Design student keen to put skills to work after winning transtasman award.
When it comes to innovation, nature often provides the best template. So when Australasia's finest product design student, Mark Wu, was asked to provide new ideas about humidifiers used for premature babies, he started thinking about camels' noses.
"I'm inspired by the camel's nasal structure," says Wu. "Camels need to save water in the desert conditions, so their nasal structure has the ability to capture some of the exhaled water vapour."
Premature babies need a humidifier because "ventilation gas is pretty dry oxygen, so they need ... to add water vapour to the dry air," he explains. "So I thought - hmmm, why don't I reuse patients' exhaled air, the water vapour in the air, and use that to drive this humidifier. In this way I really simplified the whole system because I use the patient's [air], rather than generating new water vapour.
"That was the breakthrough."
It was an innovation that saw him named joint design graduate of the year by the Design Institute of Australia (measuring students from design schools on both sides of the ditch).
This column usually focuses on small, successful companies - but Wu is worthy of a profile for his design work for Fisher & Paykel Healthcare and the Ray Avery development agency, Medicine Mondiale.
"Having the connection with Ray Avery is so important because he has the experience and he can help me to commercialise [my work]," says Wu.
The Taiwan-born Kiwi, who moved here to live with relatives when he was 16, says he is committed to finding work where he can develop "the idea of how Third World constraints drive design innovation for developing countries".
"[Design] is not just about the beauty, the form - it can be really practical and pragmatic. It can empower people, help people," the 22-year-old believes.
"Throughout my life, I've always wanted to help people, to contribute to society and product design gives me the skills, wisdom and knowledge to do that."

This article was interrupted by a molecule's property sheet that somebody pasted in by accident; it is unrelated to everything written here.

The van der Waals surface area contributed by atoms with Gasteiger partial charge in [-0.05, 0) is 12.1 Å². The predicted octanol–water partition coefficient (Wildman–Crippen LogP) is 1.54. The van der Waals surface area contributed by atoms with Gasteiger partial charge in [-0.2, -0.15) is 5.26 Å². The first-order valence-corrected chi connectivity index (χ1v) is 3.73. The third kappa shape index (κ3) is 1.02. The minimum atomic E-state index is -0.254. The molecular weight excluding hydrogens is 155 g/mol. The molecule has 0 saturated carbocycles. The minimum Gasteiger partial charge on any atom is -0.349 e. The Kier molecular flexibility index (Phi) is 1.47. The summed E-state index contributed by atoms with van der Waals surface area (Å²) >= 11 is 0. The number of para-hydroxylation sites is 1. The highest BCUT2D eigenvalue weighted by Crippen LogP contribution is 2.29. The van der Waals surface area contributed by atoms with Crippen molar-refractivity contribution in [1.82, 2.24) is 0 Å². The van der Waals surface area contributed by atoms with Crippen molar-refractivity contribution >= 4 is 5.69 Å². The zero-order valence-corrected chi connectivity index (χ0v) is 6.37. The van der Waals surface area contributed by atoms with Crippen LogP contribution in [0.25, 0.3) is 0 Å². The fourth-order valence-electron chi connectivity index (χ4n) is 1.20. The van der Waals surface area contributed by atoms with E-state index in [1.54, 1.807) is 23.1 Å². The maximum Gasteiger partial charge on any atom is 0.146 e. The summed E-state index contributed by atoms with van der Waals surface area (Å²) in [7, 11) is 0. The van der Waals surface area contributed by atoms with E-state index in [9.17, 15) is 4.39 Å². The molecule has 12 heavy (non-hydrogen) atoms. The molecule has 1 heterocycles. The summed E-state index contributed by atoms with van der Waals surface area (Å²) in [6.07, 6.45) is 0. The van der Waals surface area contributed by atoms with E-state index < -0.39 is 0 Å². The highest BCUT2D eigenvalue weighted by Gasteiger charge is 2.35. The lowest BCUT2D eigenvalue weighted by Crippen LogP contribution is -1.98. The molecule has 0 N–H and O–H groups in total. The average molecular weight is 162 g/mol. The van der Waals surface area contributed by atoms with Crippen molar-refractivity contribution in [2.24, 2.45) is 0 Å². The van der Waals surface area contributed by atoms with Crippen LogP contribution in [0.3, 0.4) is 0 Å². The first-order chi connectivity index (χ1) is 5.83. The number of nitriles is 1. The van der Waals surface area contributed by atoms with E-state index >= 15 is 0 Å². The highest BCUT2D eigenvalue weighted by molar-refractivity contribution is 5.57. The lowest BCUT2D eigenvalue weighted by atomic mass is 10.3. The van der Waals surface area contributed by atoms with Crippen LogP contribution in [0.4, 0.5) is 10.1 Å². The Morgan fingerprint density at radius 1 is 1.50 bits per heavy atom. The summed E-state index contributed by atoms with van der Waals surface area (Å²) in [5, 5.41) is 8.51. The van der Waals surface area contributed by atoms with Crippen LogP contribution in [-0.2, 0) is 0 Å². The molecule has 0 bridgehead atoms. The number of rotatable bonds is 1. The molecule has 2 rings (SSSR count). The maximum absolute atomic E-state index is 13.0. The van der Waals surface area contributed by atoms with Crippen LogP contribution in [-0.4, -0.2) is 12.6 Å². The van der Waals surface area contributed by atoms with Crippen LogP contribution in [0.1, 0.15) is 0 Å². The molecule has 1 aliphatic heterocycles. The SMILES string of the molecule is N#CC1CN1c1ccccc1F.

Wu acknowledges that altruism sometimes seems in short supply in the commercial sector but "I'm hoping to find a company with the same values [as me] - it is quite difficult". The beauty of the work he and two AUT colleagues did for Fisher & Paykel was that it could potentially replace a system that requires up to 30 steps to assemble. New nurses in particular, Wu reports, were intimidated by the number of components and the complexity of the task.
By using exhaled air to drive the humidifier, the students managed to get it down to four simple steps.
It is as yet unclear whether F&P, which awarded Wu a summer internship as part of a programme to develop the country's "best technical minds", will commercialise his design.
But senior industrial designer Jason Klenner describes Wu as "a talented young designer with a bright future".
For Medicine Mondiale, which designs and commercialises innovative and affordable medical products and technology, he worked on a "life raft" incubator for premature babies in developing countries as part of his master's degree in product design.
"The idea is to design a low-cost, highly reliable humidification system for the incubator," he explains. Wu experimented on airflow and water absorption using a range of materials.
In the end, he chose a porous ceramic because of its "ability to absorb water and filter bacteria - it's the perfect media for this humidifier". Creating a prototype was simple because AUT owns a machine that can "print" 3D objects.
"You draw it up on the computer and you send that file to the printer and it prints layer by layer," he says. "The cartridge is filled with ceramic powders and the nozzle of the printer consists of glues and these glues glue the powder together layer by layer."
But the printer wasn't cost-effective for mass production, so Wu instead set upon the idea of using ceramic tiles to absorb water in order to humidify the air sufficiently.
A fan circulates the air through a ceramic chamber to create humid warm air for baby. "I created a concept for them and at the moment they're still developing it," he says. "The beauty is it has the possibility to be manufactured locally [in Third World countries], which provides job opportunities."
Wu is now in his final year of studies and is working on a resuscitator for new-born babies with breathing problems.
"If this resuscitation project takes off, it will be good if it can be commercialised," he says.